Ozone answers.

par KzoAirlines  -  18 Décembre 2009, 22:16  -  #Partenaires

"We read the forums with interest and wish we had more time to get more directly involved with a lot of the interesting topics, such as Killing the Carbon.

Reading the thread we believe that the overall gist of what pilots think is the same as what we think. For sure, there are doubting voices and those are quite right. It is usual when a significant change to the norm happens and there is limited information available. However we have been saddened by the definitive position taken by the majority of manufacturers who are members of the PMA, particular those we have looked up to due to their reputations for helping lead and shape the future of our sport in performance, technology and excellence. The decision by the PMA recommending that CIVL place a restriction that is designed to ban the use of a higher tech light and flexible material is, in our eyes, a significant attempt to step backwards!

We don’t mind standing in the minority of manufacturers who did not vote for this restriction, particularly when that minority includes long standing manufacturers that have always strived to stand up for the essence of our simple sport. But having been a long standing proponent of serial class we find it ironic that it has been largely left to us to defend an innovative open class wing. But defend it we must, as the right to develop our sport using innovation is under attack by a PMA recommendation whish at best could be termed as short-sighted and hasty.

We cannot understand why companies, that are meant to believe in developing our sport to hopefully benefit all pilots, are so keen to restrict materials that have helped develop a lot more than our humble sport. To restrict so quickly when only positive benefits have been demonstrated (performance and stability) and to raise doubts and use scare tactics where no negatives have been seen, is breathtaking in its knee jerk reaction.

Like most innovations we would hope for a reasonable grace period to prove or disprove the true worth of the innovation. It was so fresh we do appreciate that most members of the PMA, possibly, did not appreciate what they were voting for or against. And for sure we were not going to help by giving away too many secrets, however, we did not wish to inhibit the chance to find out more by raising the possibilities of patents, valid or not. But it looks like we made too big a leap for some manufacturers to swallow. To this end we find ourselves defending open class innovation.

We are not defending carbon per se, as this may not be the way forward, but we are defending the right for designers to develop wings in a reasonable context and be allowed to move with the times and explore new developments without thinking their invested time and energy is going to be sabotaged by a rule change.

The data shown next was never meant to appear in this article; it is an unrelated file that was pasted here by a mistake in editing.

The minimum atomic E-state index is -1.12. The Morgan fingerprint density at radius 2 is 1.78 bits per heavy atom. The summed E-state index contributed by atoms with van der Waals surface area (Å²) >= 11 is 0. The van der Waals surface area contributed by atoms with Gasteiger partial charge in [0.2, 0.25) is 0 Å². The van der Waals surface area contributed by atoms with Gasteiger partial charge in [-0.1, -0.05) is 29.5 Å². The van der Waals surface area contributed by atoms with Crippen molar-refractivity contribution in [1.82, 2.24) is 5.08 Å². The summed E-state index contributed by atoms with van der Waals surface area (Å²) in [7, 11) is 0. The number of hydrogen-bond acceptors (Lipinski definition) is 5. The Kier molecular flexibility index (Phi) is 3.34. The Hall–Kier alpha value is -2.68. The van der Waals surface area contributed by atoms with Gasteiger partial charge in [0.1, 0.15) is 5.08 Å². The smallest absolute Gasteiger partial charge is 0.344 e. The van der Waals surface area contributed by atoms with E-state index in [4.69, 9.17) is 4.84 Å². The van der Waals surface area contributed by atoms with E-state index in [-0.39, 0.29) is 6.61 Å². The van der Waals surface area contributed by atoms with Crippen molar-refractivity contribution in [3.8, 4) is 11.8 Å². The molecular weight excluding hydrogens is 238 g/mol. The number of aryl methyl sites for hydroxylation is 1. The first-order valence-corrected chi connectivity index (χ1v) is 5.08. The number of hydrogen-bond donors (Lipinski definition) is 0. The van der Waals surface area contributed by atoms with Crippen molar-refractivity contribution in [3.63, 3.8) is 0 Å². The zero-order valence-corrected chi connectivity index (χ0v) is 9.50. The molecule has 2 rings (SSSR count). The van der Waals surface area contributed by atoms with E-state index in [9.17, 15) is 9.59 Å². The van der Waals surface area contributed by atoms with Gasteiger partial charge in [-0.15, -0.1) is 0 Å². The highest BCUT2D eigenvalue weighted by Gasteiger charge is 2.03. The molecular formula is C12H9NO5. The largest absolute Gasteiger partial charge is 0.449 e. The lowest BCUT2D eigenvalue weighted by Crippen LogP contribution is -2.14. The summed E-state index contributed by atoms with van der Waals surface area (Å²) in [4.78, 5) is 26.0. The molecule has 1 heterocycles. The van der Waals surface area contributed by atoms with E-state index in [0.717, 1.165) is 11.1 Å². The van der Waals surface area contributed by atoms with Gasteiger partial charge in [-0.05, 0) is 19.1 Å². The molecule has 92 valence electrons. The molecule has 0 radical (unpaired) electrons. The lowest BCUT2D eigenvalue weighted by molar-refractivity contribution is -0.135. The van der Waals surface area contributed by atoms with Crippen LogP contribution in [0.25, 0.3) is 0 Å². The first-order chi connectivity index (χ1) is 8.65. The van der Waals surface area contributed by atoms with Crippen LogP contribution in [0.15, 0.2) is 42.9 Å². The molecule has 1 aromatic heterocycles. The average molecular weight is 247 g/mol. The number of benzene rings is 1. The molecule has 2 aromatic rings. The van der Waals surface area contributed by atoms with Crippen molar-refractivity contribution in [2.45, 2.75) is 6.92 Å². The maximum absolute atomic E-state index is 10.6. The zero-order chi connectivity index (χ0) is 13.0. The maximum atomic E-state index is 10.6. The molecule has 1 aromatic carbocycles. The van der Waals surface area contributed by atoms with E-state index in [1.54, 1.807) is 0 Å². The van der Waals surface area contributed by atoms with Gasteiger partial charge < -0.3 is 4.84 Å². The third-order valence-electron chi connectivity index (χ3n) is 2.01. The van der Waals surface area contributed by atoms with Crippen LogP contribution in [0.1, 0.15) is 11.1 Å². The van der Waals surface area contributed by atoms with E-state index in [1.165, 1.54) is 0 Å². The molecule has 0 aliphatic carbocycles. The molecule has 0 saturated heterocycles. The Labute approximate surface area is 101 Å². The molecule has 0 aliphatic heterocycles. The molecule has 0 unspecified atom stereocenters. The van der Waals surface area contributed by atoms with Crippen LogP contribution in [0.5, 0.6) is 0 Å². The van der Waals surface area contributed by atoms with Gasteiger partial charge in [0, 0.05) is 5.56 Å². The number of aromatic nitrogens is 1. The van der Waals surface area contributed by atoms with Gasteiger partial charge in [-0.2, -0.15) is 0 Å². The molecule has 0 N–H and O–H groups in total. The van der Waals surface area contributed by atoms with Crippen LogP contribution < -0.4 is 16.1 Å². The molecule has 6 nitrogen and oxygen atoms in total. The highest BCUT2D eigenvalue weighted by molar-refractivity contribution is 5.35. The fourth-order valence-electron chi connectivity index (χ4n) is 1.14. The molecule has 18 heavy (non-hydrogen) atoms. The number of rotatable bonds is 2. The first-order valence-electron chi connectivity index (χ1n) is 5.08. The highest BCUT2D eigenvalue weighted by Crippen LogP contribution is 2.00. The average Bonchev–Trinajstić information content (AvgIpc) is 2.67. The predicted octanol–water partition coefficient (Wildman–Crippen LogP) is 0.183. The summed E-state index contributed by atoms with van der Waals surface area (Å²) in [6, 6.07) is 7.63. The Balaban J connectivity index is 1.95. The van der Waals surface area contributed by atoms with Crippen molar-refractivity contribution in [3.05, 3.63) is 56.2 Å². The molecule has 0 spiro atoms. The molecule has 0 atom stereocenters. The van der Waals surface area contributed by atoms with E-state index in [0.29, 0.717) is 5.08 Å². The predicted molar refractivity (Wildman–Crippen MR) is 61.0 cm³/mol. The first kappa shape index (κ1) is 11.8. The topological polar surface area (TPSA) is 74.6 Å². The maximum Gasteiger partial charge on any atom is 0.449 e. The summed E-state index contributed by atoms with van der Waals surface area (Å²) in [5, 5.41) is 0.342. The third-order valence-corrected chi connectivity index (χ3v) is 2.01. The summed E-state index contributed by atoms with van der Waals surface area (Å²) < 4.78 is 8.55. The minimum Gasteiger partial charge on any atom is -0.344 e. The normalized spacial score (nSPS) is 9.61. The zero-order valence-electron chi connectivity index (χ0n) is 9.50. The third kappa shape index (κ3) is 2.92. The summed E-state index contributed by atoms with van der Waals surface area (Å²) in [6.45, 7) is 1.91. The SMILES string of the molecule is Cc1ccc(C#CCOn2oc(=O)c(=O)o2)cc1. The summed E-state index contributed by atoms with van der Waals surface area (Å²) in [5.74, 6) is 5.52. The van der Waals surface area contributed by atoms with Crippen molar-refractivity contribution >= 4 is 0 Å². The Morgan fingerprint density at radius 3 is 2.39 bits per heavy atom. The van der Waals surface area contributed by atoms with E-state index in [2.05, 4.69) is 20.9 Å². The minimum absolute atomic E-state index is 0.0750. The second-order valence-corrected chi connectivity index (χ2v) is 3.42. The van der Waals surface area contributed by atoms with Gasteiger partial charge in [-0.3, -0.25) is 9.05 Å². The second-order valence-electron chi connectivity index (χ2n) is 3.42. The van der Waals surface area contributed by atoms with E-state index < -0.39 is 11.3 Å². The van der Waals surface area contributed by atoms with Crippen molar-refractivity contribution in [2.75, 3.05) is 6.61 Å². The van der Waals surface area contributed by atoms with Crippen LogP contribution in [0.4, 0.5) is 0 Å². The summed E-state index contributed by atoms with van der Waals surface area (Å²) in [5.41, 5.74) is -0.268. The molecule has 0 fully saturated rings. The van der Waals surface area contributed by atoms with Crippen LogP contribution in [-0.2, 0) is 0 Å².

However, as the proposal from the PMA appears designed to specifically ban the use of the flexible carbon used in the bbHPP, we would argue that the use of flexible carbon rods that go partially along the chord are more in context with the paraglider as we know it, than perhaps other protos at the Superfinal that pilots were seen carrying over their shoulders, because of the hassles of packing and the fear of damaging full chord-wise structure. Yet they never really formed part of the PMA debate. Fortunately, for us and interested pilots, we also have a clever way to make a proto R10 - 2Liner that is flying as well as the bbHPP without any carbon and still pack up small, but we still think that the use of carbon is very interesting to save weight and complexity.

The PMA is a great organisation, formed originally to help push through the implementation of the EN standards, and it really made a difference. But now, we are concerned that a lack of direction and a lack of an open and fair voting structure is causing its integrity to be questioned by its ultimate customers who it should be working towards supporting. We hope that they (or I should say we, as we are a member) can remedy that unfortunate position.

All we ask is for pilots (and PMA members and ultimately CIVL) to see more of the paraglider, the bbHPP, and then make a more considered and informed opinion. Forget the materials – those are immaterial to some extent!! Just see whether it is a paraglider as you understand it. OK, it is different to most of the wings that we fly as it looks quite scary with such an aspect, but that is not unusual in the competition world. We hope that seeing a video may even persuade some members of the PMA to change their vote as we appreciate they may not have undestood what we have done and the ensuing confusion that the recommendation has caused, which is not good in our small sport.

There is a news piece on our website that hopefully answers a lot of the questions and shows the bbHPP video, we hope that, like us, you see a paraglider!
Please check out... http://www.flyozone.com/paragliders/en/news/headlines/13904

I hope this helps!
Cheers,
Mike on behalf of the whole Ozone Team"
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Mike Cavanagh OZONE